Blind journalist hits her disability for six
During matches at the sparkling Pallekele Stadium in Sri Lanka, Sania Zaidi sits at the front of the big, glass-fronted press box.
At a press conference with Sri Lanka's vice-captain, Mahela Jayawardena, she raises her hand to ask if the team will be using three spin bowlers in its attack.
She is just the same as any other journalist - only Ms Zaidi, flanked by her husband, has been blind since childhood.
She is now 28 and a university lecturer in her home town of Multan in Pakistan, teaching mass communications. But she is also a keen cricket reporter, describing journalism as a hobby.
Ms Zaidi is one of the hundreds of journalists who have been covering the current Cricket World Cup in the subcontinent - and one with a particularly fascinating story to tell.
Her cricket reporting started in 2004 when she interviewed the star Sri Lankan player Sanath Jayasuriya - then playing a series in Lahore - as part of a university assignment.
"He is a thorough gentleman," she told the BBC.
"He gave me five minutes and I did the recording. That was very remarkable in my life."
She says she likes Sri Lanka and the national team's attitude which encouraged her to take a deeper interest in the game.
But her passion for sport began at high school, when she opted to study physical education.
"No one accepted a blind girl as doing such type of subject," she says.
"But I took it as a challenge and doing all the practicals like javelin throwing, discus throwing and everything."
'Punishment from God'
Now she provides interviews to three daily papers, sometimes for radio and TV - and for this World Cup - a monthly magazine, Pakistan Special.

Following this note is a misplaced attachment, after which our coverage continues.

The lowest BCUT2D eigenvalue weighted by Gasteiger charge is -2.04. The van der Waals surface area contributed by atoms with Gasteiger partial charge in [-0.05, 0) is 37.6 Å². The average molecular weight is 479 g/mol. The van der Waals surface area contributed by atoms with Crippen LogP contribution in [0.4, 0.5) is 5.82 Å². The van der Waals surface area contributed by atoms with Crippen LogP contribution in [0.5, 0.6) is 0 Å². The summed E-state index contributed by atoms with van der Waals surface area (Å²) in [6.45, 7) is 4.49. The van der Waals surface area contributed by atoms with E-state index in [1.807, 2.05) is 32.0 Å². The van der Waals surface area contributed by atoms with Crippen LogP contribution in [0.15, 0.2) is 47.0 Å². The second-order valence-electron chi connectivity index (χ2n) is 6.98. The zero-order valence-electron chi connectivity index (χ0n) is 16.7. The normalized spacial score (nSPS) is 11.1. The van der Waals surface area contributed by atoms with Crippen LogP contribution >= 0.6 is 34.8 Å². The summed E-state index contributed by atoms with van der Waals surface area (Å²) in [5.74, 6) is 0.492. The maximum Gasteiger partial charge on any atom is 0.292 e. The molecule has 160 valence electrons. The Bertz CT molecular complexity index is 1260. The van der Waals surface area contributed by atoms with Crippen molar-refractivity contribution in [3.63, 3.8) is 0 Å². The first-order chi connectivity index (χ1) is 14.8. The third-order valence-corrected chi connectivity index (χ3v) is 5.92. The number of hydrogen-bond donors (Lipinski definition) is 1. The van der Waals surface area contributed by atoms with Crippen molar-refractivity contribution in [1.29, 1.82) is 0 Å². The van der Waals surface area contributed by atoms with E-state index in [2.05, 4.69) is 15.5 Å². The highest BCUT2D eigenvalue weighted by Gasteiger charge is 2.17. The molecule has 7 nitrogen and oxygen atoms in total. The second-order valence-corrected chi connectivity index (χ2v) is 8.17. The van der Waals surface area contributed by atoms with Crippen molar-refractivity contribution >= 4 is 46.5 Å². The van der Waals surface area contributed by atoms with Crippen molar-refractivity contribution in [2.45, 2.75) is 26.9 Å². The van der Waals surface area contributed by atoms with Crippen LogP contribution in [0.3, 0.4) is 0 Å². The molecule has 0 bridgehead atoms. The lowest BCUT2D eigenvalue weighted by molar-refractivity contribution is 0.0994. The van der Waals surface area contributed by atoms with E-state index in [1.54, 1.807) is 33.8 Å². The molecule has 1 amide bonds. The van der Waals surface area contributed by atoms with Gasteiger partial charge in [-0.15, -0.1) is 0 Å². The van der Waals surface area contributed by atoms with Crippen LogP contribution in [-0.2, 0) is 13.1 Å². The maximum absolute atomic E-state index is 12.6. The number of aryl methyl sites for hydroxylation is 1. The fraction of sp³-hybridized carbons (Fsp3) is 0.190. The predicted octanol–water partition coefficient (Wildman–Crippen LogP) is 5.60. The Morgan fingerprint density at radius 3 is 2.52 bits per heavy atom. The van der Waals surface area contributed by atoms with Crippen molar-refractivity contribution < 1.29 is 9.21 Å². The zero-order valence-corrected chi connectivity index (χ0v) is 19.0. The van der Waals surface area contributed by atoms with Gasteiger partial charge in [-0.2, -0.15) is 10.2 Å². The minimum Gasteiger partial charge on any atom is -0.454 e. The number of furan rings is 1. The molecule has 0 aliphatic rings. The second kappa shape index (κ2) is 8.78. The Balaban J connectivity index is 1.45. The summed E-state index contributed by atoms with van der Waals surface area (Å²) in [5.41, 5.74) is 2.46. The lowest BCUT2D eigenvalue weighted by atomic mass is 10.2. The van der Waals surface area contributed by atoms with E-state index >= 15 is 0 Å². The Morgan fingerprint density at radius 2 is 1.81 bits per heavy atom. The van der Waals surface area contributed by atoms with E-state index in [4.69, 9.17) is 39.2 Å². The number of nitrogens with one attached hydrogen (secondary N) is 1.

Her interviewees range from India's cricketing legend Sachin Tendulkar to the Pakistani squash giant Jahangir Khan.
Ms Zaidi lost her sight in early childhood and says it is a blessing of God that she does not remember being sighted.
Her mother used to record textbooks into a cassette recorder but school exams were difficult as she herself had to dictate answers.
Her parents, brother and sister have been highly supportive in helping her appreciate the game and the players.
"They made a plastic World Cup or a paper World Cup to show me how it looked like. They made me touch and feel how it is. And also if I talk about [Sanath] Jayasuriya - my brother told me about his face, about everything, so I feel like I can see."
Ms Zaidi follows matches through radio, television and online commentaries, and has audio software to help her as a blind person with computing. The rise of IT has helped her in immeasurable ways.
But asked what it is like to be blind in Multan, she replies emphatically "very very bad".
"Sometimes people even say that being blind must be a punishment from God. There are no braille facilities in the city or CDs in the public library."
Her husband of one year, Khawaja Muhammad, travelled to Sri Lanka with her. But despite sitting through the matches with his wife he jokes that he has no interest in cricket.
"I am a librarian by profession so I am interested in study and also in library books," he says, smiling broadly.
Ms Zaidi jokes that she has so far failed to interest him in the sport, although she is working on it.
Before heading back to Pakistan they were spending their first wedding anniversary in Thailand - but she would rather cover the rest of the World Cup, she admits mischievously.
Out on the turf during a practice session, she gets the fast bowler Lasith Malinga's autograph for her brother.
He is as big a cricket fan as she is, Sania says.